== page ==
If fast food workers are more expensive than a robot arm, why hire them? That was the message from former McDonald’s USA CEO Ed Rensi during a Tuesday interview with Fox Business Network.
“I was at the National Restaurant Show yesterday and if you look at the robotic devices that are coming into the restaurant industry — it’s cheaper to buy a $35,000 robotic arm than it is to hire an employee who’s inefficient making $15 an hour bagging French fries,” Rensi said.
“It’s nonsense and it’s very destructive and it’s inflationary and it’s going to cause a job loss across this country like you’re not going to believe,” he added.
Rensi said it wasn’t just going to be fast food. He pointed out that the whole point of minimum wage employment was to allow those with few marketable skills to grow their experience and make more, not to earn a living doing menial work in perpetuity.
“It’s not just going to be in the fast food business. Franchising is the best business model in the United States,” Rensi said. “It’s dependent on people that have low job skills that have to grow.
“Well, if you can’t get people a reasonable wage, you’re going to get machines to do the work. It’s just common sense. It’s going to happen whether you like it or not. And the more you push this it’s going to happen faster.”
Rensi also advocated a new approach to the minimum wage.
“I think we ought to have a multi-faceted wage program in this country. If you’re a high school kid, you ought to have a student wage,” the former McDonald’s CEO said. “If you’re an entry level worker you ought to have a separate wage. The states ought to manage this because they know more (about) what’s going on the ground than anybody in Washington, D.C.”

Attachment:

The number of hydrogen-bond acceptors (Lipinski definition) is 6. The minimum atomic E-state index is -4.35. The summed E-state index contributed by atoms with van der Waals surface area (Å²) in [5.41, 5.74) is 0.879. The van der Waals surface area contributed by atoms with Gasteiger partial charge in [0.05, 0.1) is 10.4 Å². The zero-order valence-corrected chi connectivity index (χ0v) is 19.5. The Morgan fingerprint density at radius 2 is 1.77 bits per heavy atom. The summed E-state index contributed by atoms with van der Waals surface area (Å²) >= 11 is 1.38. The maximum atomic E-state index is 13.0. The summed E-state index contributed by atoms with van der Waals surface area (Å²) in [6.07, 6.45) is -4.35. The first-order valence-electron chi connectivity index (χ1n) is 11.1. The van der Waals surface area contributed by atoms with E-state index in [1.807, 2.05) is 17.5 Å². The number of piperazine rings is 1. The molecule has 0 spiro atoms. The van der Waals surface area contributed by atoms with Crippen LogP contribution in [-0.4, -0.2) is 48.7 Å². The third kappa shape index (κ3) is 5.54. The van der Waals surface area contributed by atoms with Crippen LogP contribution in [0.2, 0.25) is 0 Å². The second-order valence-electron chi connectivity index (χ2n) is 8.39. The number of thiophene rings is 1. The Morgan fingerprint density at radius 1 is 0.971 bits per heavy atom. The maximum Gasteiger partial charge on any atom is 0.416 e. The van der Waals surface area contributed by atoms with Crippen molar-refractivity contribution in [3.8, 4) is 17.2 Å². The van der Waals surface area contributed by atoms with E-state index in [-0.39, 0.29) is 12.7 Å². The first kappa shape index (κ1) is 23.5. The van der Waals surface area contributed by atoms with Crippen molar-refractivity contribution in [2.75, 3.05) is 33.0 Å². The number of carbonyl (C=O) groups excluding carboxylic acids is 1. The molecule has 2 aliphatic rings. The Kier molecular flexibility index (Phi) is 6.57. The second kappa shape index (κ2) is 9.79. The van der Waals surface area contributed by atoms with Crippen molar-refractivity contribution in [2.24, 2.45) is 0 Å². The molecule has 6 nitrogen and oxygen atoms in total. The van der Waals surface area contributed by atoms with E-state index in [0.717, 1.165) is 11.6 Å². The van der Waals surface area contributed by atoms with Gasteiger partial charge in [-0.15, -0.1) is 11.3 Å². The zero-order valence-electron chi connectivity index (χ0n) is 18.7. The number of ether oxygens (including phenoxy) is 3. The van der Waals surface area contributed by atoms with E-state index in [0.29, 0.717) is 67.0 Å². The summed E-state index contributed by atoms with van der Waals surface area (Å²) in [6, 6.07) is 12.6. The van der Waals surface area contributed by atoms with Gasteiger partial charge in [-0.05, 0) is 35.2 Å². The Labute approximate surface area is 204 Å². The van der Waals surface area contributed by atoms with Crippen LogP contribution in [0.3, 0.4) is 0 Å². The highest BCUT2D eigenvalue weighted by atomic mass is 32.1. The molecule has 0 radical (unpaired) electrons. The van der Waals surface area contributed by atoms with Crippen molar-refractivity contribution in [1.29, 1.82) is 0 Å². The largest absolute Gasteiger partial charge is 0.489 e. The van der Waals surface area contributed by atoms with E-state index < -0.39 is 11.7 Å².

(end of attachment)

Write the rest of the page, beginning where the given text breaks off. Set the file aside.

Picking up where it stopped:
Of course, what Rensi doesn’t understand about the “fight for $15” protesters is that this is hardly the point.
Many of them are union goons who want to get their talons into the service industry. Those who aren’t believe they should be given a 100 percent wage increase, in some cases, no matter what their skill level is.
These are people who believe that their wages shouldn’t be dictated by the value they contribute or the skills they offer to their employer.
When they’re replaced by significantly more cost-effective robots at McDonald’s, they’re then going to say they shouldn’t have to work at all. When they’ve been priced out of the workforce, they’re going to argue that it’s the taxpayer’s role to pay for them not to work.
After all, those people who are “lucky” enough to have a job should subsidize those without the skills to get one, right?
This isn’t just about boosting the minimum wage. It’s about liberalism tearing off another chunk of free enterprise and replacing it with the welfare state and unions.
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